Irene Jensen also studies how best to publicise research-based knowledge. In a study on increasing the use of evidence-based methods in occupational healthcare, her research group and users developed national evidence-based guidelines for occupational health. Today, these guidelines are administered by the Swedish Agency for Work Environment Expertise.
“It was truly going from research to practice. All of us who carried out the study are very proud of that,” says Irene Jensen.
Another way to influence a business is to introduce a clear leadership strategy, i.e. one which defines what kind of managers people want.
“This is implemented right from recruitment, so that new managers who are appointed correspond to the chosen manager type. Those who are appointed must also be trained. And you need to be willing to transfer managers who don’t practise the right leadership style,” explains Irene Jensen.
Research has shown that clear and well-anchored systematic work environment management not only creates companies with good working environments, but also leads to high productivity. But again – it’s important that the atmosphere also allows employees to take personal responsibility for their situations.
“You can’t place all the responsibility on managers; it’s a shared job that has to be done,” she says.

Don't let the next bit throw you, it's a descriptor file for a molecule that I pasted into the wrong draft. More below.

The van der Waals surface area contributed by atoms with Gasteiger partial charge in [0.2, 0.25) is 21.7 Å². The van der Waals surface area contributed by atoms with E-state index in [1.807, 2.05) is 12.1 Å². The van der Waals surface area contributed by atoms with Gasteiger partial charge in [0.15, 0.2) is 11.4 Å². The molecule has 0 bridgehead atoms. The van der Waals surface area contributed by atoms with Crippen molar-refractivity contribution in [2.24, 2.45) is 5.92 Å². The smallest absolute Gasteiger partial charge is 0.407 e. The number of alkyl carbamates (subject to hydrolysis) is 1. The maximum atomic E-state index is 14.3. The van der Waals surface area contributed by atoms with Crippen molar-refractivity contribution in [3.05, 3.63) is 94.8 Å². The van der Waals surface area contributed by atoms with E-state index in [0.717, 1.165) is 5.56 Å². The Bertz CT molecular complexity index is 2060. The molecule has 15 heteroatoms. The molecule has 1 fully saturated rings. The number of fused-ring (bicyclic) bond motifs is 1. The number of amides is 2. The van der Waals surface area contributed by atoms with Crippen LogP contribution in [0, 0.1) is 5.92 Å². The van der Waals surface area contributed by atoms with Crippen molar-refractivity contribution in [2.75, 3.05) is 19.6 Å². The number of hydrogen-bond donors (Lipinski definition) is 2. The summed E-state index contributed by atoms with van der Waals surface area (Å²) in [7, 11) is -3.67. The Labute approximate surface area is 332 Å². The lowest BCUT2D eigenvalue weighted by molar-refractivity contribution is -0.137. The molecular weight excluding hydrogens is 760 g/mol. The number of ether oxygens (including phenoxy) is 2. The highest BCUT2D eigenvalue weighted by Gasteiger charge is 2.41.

She points out that the research industry, which she herself works in, presents particular difficulties, as it’s extremely competitive. This challenges social relationships and increases the risk of bullying. Considerate and good leadership is even more important here.
Irene Jensen’s research is carried out in collaboration with the occupational health services and various workplaces, and this imposes specific requirements on the work, according to her.
“As a researcher, it’s easy to forget that you can’t just go in and collect information, you also need to give something back. If we require time and engagement from managers and employees, then we also need to be able to adapt our questions and study design to each specific workplace,” she says.
The project results also can’t be dragged out for too long, as the employees will want to gain useful insight from their participation.
“The methodology is important, of course, but if you want to make use of the results in the business, you also need to collaborate. It takes time away from the pure research, and we’ve shown in a study that this amounts to twice the cost per research publication. However, making use of the results and implementing them is very important; that’s the point of the research at the end of the day,” explains Irene Jensen.
Robot can support in leadership
Implementation, publicising all available knowledge on how to create a good working environment, is something she’s passionate about. She therefore hopes to develop Sam, an intelligent robot which will use AI to share knowledge and give support to managers.
“All information is usually written down in various PDF documents in the organisations’ intranet. But it’s then important to find it, read it and put it into practical use in the situation the manager is facing at that particular moment, which is something you might not always be able to do as a manager,” she says.